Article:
The Community Players first production of their 90th season is Rodgers and Hammerstein's "Oklahoma". Based on the play "Green Grow the Lilacs" by Lynn Riggs, the show is set in 1912 and is about the spirited rivalry between the local farmers and the cowboys where two stubborn prairie kids, Curly, a cowboy and Laurey, a farm girl live. They refuse to show their true feelings for each other and eventually fall in love. The first collaboration of Rodgers and Hammerstein, the show originally opened on March 31,1943 and ran for 2,212 performances. Director/choreographer Tim Reid infuses this show with high energy from start to finish, his choreography is spectacular especially the dream ballet segment which enthralls you with its beauty, intensity and splendid execution while musical director Ron Procopio keeps the orchestra and cast in perfect harmonic blend all night long. This classic musical is given a first rate production and the multitalented cast is rewarded with a standing ovation at the curtain call.
Tim keeps the show moving along smoothly from start to finish, choosing the best people to fill these roles. His choreography is fantastic and encompasses many styles of dancing which are seen in "Kansas City", "Many a New Day", "It's a Scandal", "The Farmer and the Cowman" and "Oklahoma". The dream ballet segment shows how a dream can turn into a nightmare. Both the male and female dancers in this show are topnotch. Ron not only conducts his seven piece orchestra but plays the lead keyboards, too. His teaching the cast of the harmonies in these numbers is breathtaking. The marvelous set is by Victor Turenne and Brian Mulvey with gorgeous costumes by Pam Jackson and fabulous mood lighting by Dan Fisher.
The two leads in this show have fabulous voices and acting talent. Matt Webster is fantastic as the cocky cowboy who is madly in love with this beautiful farm girl, handling the comic and dramatic moments as Curly with ease. His incredible baritone voice sells his songs including "Oh, What a Beautiful Morning" as well as "The Surrey with the Fringe on the Top", the lead vocal of "Oklahoma" and his two duets, "People Will Say We're in Love" and "Poor Jud". Matt's powerful stage presence makes his Curly a memorable character in this show. Beautiful blond, Gabrielle Whitney is splendid as Laurey. She is a lovely young woman with a superb soprano voice. Gabbie's Laurey is spunky and has a backbone to stand up for herself especially in the confrontation scene with Jud scene, yet she is also sweet and tender when she needs to be. Her voice soars off the charts in "People Will Say We're in Love" duet with Curly and in her solos "Many a New Day" and "Out of My Dreams". She and the girls do a rousing dance to the first number. Both she and Matt dance their roles in the dream ballet. The chemistry between Matt and Gabrielle is wonderful, keeping the audience entranced all night long.
The supporting cast is very talented and is led by Tim Crepeau as Will Parker, the dumb country bumpkin who has trouble keeping his girlfriend in line. Tim is a triple threat performer as he leads the male dancers in "Kansas City". His acting is terrific as is his dancing in the Dream ballet and in "All of Nothin", his duet with Ado Annie. He does a splendid job in this role, garnering many laughs along the way. Erika Pastel is dynamite as the hot to trot Ado Annie. She has run the gamut of playing Anita in "West Side Story" and Sally in "You're A Good Man Charlie Brown" and her comic timing and expertise shines through in each of these roles. Her solo "Cain't Say No" is hilarious as she sings how she loves the man she is with to Laurey. Erika wins many laughs in her scenes with the peddler as well as in "All or Nothin" with Tim. She chases the girls Will is flirting with offstage and also tells him she will stay out later than he will after they marry. Her comic antics are priceless. One of the funniest characters in this show is John Gomes as Ali Hakim, the womanizing peddler who likes to flirt with every pretty girl he meets. He is a hoot when he sings "It's a Scandal" where he complains about having to marry a girl because of her father's shotgun. John flips his hat hilariously quite a few times. His flirting ways catch up to him when he is forced to marry the constantly laughing, Gertie played wonderfully by Christine Lariviere.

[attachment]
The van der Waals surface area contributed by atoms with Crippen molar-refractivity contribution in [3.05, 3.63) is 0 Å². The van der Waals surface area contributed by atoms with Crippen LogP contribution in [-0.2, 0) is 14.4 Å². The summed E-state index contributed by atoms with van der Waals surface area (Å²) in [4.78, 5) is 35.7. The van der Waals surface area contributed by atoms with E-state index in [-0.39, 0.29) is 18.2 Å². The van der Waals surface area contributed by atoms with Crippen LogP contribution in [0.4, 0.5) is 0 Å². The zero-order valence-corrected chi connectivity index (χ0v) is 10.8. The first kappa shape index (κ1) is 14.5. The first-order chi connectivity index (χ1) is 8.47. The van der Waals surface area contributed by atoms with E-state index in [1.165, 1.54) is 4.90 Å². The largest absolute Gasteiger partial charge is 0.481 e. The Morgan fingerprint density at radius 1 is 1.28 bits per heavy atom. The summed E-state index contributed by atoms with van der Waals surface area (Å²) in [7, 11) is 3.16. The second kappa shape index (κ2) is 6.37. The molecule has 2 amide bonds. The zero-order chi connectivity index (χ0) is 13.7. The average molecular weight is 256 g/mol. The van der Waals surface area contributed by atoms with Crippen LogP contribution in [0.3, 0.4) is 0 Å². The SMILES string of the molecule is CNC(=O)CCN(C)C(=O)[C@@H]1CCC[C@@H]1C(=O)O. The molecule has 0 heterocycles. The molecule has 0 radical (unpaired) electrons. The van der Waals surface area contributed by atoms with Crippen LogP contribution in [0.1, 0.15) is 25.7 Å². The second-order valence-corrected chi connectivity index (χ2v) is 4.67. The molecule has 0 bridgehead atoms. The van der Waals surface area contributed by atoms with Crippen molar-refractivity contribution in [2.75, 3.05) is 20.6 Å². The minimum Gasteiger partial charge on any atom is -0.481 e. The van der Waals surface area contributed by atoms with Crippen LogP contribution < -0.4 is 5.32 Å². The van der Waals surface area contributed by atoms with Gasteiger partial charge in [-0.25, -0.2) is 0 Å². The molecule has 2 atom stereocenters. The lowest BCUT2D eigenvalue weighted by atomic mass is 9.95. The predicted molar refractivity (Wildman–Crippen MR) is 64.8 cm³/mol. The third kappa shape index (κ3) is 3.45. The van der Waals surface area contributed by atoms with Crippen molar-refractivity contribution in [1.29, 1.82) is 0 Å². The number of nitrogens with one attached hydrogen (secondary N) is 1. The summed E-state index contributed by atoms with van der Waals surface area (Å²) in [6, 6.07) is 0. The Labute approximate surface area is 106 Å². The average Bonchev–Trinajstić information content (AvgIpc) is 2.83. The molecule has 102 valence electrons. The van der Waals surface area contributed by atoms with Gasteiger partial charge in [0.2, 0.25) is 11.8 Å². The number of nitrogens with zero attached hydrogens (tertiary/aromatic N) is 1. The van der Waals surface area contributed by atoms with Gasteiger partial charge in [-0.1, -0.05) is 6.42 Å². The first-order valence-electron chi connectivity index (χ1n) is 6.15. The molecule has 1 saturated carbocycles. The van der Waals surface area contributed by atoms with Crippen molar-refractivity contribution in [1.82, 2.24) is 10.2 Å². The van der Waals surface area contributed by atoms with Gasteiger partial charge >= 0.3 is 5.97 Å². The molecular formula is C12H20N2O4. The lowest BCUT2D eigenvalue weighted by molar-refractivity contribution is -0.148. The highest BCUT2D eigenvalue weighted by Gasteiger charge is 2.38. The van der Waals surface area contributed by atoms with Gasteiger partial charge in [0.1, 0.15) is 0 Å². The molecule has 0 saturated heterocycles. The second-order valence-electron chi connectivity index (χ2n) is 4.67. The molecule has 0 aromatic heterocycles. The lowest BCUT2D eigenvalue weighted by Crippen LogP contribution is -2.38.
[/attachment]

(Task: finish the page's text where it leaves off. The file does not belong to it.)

The feisty Aunt Eller is excellently played by Lee Rush who shows off her singing voice in "The Farmer and the Cowman" and shows the strength that was needed back in 1907 when a pioneer woman had to be strong to survive in the wilderness. R & H always wrote a strong mother figure in their shows and Eller is the voice of reason in this one. Lee's character gets to have fun during the auction scene, "The Farmer and the Cowman" song where she yells at everyone to stop fighting and in the flirting scenes with Curly to make him realize he is in love with Laurey. She shows off her dramatic chops when she consoles Laurey after Jud is killed by telling her that one has to take the good with the bad because it is all part of life. Lee shines in every role I have seen her in and this show is no exception.The villain of this piece is a murdering varmint who is one of R&H's dastardly characters, Jud Fry played by Bill Whitehead. He captures the cad like behavior of this stalker. Bill scares the audience with his volatile temper. He stops the show with his powerful voice in "Lonely Room" which is reminiscent of "The Soliloquy" from "Carousel". Stephen Diaz who gets many laughs while threatening Ali Hakim with his shotgun, argues with Will over his engagement to his daughter and sings of his dislike for the cowboys in "The Farmer and Cowman" song. Kudos to the entire cast for bringing this classic show to life.So be sure to catch this topnotch show before the surrey leaves town.